Structure and Function of Testis and Scrotum
The testes (Figure 1) are two oval organs located between upper thighs in a skin pouch called scrotum. The scrotal skin is wrinkled because of underlying muscle called dartos. Each testicle lies in a fluid filled sac formed by thin membranes that form layers under the scrotal skin. Both testicles develop in the abdomen and then descend to their permanent position in scrotum before birth. The scrotal temperature is about 3-40 C below the inner body temperature. Testis produces the male hormone testosterone (a steroid hormone) and sperm (spermatozoa). Each testis is subdivided into hundreds of coiled tubules known as seminiferous tubules (ST).
Epididymis: The epididymis is just to the side of testis. It is a coiled tube that serves to store and mature and transports sperm between the testis and the vas deferens.
Vas deferens: These are tubes (one on each side) carrying sperm from testes to prostate and run along blood vessels of the testis.
Scrotum: The primary function of scrotum is to provide protection to the testes and help in controlling the temperature inside the sac. The dartos muscle under the scrotal skin helps in movement of the scrotal skin over the testis. It also has hair follicles and sebaceous sweat glands. The sebaceous glands secrete sebum, an oily substance providing a fat layer, to minimize evaporation of water.
Spermatogenesis: Each testis is subdivided into hundreds of coiled tubules known as seminiferous tubules (ST) which are production houses of sperm. Spermatogenesis is essentially an elaborate cell differentiation (transformation) process starting with spermatogonia (germ cell) which lines the ST and ending as a highly specialized motile cell sperm containing only half the number of chromosomes (the other half would come from egg on fertilization). Each tubule is lined with germ cells which progress to become sperm (Figure 2). STs also contain special cells called Sertoli cells (Figure 3) which support the lining of ST and help in maturation of sperm. Sertoli cells are crucial for sperm development.
Sperms leave the testis through epididymis into vas which join with the seminal vesicles near prostate, opening ultimately into prostate. The secretions from seminal vesicles and prostate (see below) mix with the sperm to make up the volume of semen during ejaculation.
Other organs concerned with male reproductive system (Figure 4):
Seminal vesicles: They are 2 glands at the base of the bladder and connected to the prostate. Like prostate, they provide nutrients for the sperms.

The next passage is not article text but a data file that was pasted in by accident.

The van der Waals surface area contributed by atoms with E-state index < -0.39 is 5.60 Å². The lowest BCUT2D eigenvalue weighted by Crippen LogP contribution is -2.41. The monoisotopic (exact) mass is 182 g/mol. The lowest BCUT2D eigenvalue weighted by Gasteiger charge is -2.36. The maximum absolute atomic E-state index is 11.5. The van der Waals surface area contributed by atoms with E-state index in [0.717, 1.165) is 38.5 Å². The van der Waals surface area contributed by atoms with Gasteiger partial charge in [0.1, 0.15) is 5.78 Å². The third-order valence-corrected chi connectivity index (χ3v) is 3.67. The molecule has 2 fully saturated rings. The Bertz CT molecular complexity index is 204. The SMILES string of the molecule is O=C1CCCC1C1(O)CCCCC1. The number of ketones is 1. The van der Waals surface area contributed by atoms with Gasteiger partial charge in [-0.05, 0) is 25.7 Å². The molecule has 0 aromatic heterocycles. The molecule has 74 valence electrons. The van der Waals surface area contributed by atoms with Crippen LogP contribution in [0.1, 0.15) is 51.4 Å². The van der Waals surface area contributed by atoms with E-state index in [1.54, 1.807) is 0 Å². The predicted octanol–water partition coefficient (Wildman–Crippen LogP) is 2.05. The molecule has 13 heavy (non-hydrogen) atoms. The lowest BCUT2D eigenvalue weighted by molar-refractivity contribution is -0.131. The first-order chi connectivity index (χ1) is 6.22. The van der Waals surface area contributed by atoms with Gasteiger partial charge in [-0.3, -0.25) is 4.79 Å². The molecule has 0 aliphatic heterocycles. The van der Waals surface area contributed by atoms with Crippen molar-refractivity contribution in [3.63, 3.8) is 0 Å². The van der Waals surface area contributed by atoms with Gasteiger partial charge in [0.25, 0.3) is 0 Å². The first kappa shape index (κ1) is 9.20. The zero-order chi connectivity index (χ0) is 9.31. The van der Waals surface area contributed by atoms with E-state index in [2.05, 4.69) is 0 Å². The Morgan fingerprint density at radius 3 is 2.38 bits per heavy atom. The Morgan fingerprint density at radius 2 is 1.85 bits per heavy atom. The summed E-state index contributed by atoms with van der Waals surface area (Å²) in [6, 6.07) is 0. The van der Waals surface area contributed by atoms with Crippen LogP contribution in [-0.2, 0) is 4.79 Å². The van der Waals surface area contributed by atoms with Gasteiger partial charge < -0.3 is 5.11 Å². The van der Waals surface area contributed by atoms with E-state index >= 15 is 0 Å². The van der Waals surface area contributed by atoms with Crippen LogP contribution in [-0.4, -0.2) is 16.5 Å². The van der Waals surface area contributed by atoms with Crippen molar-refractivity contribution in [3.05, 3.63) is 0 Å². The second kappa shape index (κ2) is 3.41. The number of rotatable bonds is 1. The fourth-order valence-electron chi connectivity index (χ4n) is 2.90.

Prostate: It is a walnut sized gland situated below the bladder in front of the rectum and behind the pubic bone. It is closely linked with the urinary system. It secretes much of the liquid portion of the seminal fluid.
Urethra: It is the tube (duct) that carries urine from the bladder and sperm from the prostate out through the penis.
Urinary bladder: Although urinary bladder is not related to the reproductive system its continuity with urethra makes an important adjacent organ. It is a hollow, muscular and distensible organ above the prostate on the pelvic floor. The urinary bladder is responsible for storage and evacuation of urine. The ureters are two hollow muscular tubes that connect kidney and bladder.
Role of testosterone
Testosterone and its product Dihydrotestosterone (DHT) are called androgens. Androgens help with sexual differentiation in embryo. The endogenous testosterone (testosterone produced by the testis) is essential for the development and function of the testis, libido, masculinization of bone and muscle mass and sperm production. Androgens also act on other reproductive organs including epididymis, prostate, vas deferens and seminal vesicles. Skin and its appendages (hair follicles, sebaceous glands) also have variable responses to the effects of testosterone. By virtue of its effect on nervous system, testosterone can influence normal well-being of an individual and self confidence. Sexual fantasies, morning erections and frequency of masturbation or sexual intercourse are related to blood testosterone levels. The influence of androgens on red blood cell production is well known. There is a progressive decline in androgen production with aging. This phenomenon is termed as andropause, male climacteric or progressive or partial androgen deficiency of the aging male.
Testis also produces another hormone called inhibin from Sertoli cells. Both testosterone and inhibin are controlled by pituitary hormones (Luteinising hormone- LH and follicle stimulating hormone- FSH). Poor or non-function of Sertoli cells leads to poor production of inhibin and thereby higher levels of FSH.
Mr Vinod Nargund is a Consultant Urological Surgeon specialising in Urological cancer, male sexual and fertility problems. He was trained in Urology at the City Hospital Belfast, the Royal Infirmary Bradford and the Churchill and John Radcliffe Hospitals in Oxford. You can view all of his qualifications on his biography page.